You're now doing "50 before 50." How is that going?
40 before 40 introduced me to so many activities that are now an ongoing part of my life. As soon as I turned 40, there was no question in my mind that I wanted – and needed – to embark on a 50 before 50 project.Of course, the difference is that I have 10 years to accumulate my adventures, rather than 27 months, so the pace is a little more reasonable. In September, I kicked off 50 before 50 with a trip to the 47th Annual Prairie Land Fall Festival and Steam Show, which was held near my Grandma's home in Jacksonville, Illinois. (I daresay, if you’ve never ridden a “wobble wagon,” you haven’t really lived a full life.)
In terms of this kind of adventurous, life-loving project, what does the phrase "Ethical is Beautiful. Be Beautiful" mean to you?
On my 39th birthday, my sister-in-law/best friend was diagnosed with cancer, and I quickly became a primary caregiver. In my exhaustion, I came to resent 40 before 40. It felt supremely stupid -- a pointless initiative started by a little girl who naively believed the world was her oyster. I was close to ending the project when I was given a chance to talk about it at my caregivers support group, and I mentioned that I had found a sunflower maze just a few miles from our local hospital. Sitting for a few minutes in a huge field of happy, bouncy sunflowers brought such joy to an otherwise dark moment. The next time our support group got together, two people thanked me for the tip, adding they had visited while waiting for their loved ones to finish chemo.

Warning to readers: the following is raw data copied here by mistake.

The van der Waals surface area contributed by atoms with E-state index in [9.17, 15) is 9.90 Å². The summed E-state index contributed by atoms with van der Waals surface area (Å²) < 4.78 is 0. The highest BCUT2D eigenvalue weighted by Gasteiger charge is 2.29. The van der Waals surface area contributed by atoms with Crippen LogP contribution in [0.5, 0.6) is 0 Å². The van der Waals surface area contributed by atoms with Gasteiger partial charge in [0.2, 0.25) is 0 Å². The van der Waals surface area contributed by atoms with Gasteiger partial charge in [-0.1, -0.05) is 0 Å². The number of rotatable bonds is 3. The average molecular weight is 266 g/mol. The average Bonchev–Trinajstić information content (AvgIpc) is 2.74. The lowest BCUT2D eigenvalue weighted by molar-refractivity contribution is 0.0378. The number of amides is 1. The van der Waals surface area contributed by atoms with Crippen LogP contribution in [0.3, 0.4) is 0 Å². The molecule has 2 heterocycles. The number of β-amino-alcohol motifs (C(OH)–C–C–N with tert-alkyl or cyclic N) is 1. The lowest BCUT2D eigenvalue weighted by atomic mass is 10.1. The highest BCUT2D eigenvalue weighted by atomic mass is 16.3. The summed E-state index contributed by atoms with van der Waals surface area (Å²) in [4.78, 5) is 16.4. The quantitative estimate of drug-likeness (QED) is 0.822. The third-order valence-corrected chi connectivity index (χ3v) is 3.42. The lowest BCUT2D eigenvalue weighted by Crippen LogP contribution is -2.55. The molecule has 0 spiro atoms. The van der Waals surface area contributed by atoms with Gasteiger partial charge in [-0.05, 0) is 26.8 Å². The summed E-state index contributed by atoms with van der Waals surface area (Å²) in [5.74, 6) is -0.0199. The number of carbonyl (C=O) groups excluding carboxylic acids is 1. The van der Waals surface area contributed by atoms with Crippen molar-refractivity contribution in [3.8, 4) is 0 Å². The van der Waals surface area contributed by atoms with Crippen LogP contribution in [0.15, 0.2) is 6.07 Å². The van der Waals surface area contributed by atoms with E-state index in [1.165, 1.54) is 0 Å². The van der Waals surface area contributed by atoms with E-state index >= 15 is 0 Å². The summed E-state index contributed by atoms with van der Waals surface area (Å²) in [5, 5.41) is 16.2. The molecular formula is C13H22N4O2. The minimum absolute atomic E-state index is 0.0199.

At its surface, 40 before 40 was a very selfish project. It was all about me, my fear of allowing my age to keep me from trying new things, and my need to feed my passion for new experiences. It was never my intention to inspire others. I’m not delusional and am aware the impact was small: a few people created their own projects, tailored to their schedules and interests. But perhaps I’m most proud that it lead two total strangers into a field of sunflowers that provided a well-deserved respite from reality. That's what I find beautiful about this project: I stayed true to who I am, and applied my values and personal ethics to my decisions. In doing that, I made a difference in my marriage, my relationships with family and close friends, and my community. I take all of that – and an everlasting passion for learning, challenging myself, having fun, and laughing! – into 50 before 50. Consider crafting your own adventure and join me!